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How Many Cubic Inches Do I Need For a Daypack or Week-Long Pack?

I am confused about the capacity figures that backpack manufacturers claim. With particular regards to daypacks it seems that the figures advertised are always about 20% higher than what the pack actually holds. What gives?

Question:

I am confused about the capacity figures that backpack manufacturers claim. With particular regards to daypacks it seems that the figures advertised are always about 20% higher than what the pack actually holds. What gives? And how many cubic inches do I need for a daypack or a week-long pack?

Submitted by - Jeane, Fort Collins, CO

Answer:

Dear Jeanne,
You are not alone in your confusion. We often test packs that claim the exact same capacity, but find that one holds much more gear than the other. It is somewhat baffling—especially because the measuring process has been standardized for several years.

The standard entails using 20mm plastic balls as the filler. Packs are loaded up, then emptied and then contents are dumped into measuring devices. According to the standard, capacity measurements should not include any compartments that are not entirely sealed by zippers—such as shovel pockets, bottle holders, compression pockets, etc. But I suspect that some of the overstated daypack figures you mention erroneously include the capacity of these pockets. It can be very deceiving and frustrating, especially if you’re shopping online and don’t have the ability to compare sizes in person.

Another point of confusion is that some packs are measured in cubic inches and some are measured in liters. Most companies are stating capacities in liters these days, but not everyone. In general, a daypack will be under 2,500 cubic inches or 40 liters. Weekend packs are typically 2,500 to 4,000 cubic inches or 40 to 65 liters. Weeklong packs range from 4,000 to 6,000 cubic inches or 65 to 95 liters. And expedition packs are 6,000 cubic inches or 95 liters and up.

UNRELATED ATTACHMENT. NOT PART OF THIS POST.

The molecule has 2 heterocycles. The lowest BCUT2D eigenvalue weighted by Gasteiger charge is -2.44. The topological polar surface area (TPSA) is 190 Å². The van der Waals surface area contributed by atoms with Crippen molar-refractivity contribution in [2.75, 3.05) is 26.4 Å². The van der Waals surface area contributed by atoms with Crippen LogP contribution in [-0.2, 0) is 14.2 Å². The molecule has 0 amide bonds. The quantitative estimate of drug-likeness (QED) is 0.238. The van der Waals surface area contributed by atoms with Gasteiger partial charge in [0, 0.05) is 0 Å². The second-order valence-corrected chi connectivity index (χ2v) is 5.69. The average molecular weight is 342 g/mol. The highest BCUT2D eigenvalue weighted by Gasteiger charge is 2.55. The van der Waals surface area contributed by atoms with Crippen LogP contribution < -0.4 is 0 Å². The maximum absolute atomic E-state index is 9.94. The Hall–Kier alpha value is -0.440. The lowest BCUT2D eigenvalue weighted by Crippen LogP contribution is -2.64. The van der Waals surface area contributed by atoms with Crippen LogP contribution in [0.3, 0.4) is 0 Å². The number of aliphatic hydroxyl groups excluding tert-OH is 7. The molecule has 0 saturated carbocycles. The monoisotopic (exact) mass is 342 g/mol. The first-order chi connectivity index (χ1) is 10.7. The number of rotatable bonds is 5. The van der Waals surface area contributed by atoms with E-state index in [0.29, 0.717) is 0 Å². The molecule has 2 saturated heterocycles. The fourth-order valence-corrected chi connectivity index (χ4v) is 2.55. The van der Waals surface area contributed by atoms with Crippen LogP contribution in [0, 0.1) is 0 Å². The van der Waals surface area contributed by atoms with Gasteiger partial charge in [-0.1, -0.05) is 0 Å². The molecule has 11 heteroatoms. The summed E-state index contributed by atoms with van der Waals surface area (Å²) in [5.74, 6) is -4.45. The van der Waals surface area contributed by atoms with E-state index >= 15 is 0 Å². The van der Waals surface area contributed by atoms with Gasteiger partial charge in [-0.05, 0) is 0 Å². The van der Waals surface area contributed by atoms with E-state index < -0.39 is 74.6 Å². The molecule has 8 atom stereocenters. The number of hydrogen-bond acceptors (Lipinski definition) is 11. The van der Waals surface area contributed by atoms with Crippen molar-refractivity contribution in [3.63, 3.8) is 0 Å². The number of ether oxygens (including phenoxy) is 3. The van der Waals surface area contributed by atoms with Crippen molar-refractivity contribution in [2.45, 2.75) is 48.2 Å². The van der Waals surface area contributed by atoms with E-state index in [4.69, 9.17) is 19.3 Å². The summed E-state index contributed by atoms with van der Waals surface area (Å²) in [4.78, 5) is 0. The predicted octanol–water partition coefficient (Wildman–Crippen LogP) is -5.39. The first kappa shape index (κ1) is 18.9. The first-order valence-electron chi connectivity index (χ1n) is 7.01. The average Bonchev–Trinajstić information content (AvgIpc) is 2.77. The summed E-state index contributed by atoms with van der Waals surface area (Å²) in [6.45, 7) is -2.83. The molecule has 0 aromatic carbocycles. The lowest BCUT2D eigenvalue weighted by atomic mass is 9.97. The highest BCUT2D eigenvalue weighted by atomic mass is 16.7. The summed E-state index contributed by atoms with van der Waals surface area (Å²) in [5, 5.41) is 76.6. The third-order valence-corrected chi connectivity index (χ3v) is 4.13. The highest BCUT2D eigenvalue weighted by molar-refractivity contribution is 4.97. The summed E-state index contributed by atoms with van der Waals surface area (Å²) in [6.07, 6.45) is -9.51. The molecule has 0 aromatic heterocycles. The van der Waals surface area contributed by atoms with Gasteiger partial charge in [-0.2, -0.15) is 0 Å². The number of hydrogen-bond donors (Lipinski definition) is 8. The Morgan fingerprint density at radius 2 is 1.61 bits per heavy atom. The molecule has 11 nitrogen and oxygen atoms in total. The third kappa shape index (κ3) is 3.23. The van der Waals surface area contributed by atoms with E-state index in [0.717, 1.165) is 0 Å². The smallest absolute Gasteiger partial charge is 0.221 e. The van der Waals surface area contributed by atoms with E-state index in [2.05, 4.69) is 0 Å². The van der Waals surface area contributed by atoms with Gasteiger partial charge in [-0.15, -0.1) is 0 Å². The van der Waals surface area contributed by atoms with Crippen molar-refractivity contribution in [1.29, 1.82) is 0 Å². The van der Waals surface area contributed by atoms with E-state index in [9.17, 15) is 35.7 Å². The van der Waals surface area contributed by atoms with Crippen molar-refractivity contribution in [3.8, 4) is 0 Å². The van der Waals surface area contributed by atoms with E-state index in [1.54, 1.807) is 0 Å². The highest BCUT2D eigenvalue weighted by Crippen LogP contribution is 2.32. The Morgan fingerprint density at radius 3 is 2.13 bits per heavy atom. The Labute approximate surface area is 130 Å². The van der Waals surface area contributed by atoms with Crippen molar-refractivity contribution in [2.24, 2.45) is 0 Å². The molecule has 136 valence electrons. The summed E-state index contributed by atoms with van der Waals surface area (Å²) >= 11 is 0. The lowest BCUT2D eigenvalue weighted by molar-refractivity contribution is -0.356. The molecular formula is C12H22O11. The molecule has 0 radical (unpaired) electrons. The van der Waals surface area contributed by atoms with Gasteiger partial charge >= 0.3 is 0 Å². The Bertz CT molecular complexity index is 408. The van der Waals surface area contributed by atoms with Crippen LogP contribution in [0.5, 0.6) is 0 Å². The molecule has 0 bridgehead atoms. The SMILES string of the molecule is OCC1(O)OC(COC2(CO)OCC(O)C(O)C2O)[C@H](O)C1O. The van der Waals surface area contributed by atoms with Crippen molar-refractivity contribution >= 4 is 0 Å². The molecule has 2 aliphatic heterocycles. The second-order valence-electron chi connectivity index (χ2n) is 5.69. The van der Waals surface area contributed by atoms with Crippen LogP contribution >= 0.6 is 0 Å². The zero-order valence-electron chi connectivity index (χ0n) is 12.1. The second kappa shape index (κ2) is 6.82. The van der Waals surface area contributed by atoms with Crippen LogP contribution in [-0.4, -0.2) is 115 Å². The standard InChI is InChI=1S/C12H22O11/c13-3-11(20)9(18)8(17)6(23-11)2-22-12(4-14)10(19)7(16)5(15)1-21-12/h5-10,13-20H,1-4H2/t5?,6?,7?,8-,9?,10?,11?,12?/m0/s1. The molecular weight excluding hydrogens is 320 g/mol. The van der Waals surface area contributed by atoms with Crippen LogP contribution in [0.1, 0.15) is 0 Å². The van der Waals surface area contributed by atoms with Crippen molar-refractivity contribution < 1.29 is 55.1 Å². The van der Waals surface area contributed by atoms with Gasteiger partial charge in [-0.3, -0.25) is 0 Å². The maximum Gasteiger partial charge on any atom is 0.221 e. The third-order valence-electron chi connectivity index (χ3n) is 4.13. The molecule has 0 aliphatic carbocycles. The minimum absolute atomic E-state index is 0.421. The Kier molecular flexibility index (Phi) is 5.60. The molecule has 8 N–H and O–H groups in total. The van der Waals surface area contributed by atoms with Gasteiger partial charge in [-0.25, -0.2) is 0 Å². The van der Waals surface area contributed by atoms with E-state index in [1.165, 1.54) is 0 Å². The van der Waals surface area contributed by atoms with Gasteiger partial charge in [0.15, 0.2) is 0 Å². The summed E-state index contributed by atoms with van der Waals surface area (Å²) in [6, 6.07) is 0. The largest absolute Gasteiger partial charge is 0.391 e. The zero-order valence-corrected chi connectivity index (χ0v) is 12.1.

The most foolproof way to be sure that you’re getting the size you need is to compare in person. Bring your typical dayhiking load to the store with you to make sure it fits. But if you’re shopping online, it pays to ask questions. Make some phone calls (to the manufacturer, not the online retailer) and pry. It just might save you 15 bucks in return shipping. —Kristin

1 Comment

  1. T.R.

    That can indeed be deceiving , I purchased a brand new Molle II large ruck . It is stated to hold 5000ci in its standard form . The pack itself will hold 4000ci , but they count the two large sustainment pouches on the sides , each at 500ci to make the 5000 . Another thing that people forget about as is with this pack , is the fact that the sleep system area is part of the total count . this pack has an internal zippered flap to separate the sleep system from the main pack contents . If you dont want to use a sleep system internally carried , you can just unzip the flap and you have a 4000ci freighter . but if you use a packs internal sleep system carrier ……its going to take up a large amount of space inside , so your actual pack ci may be considerably less than the total you think your getting .

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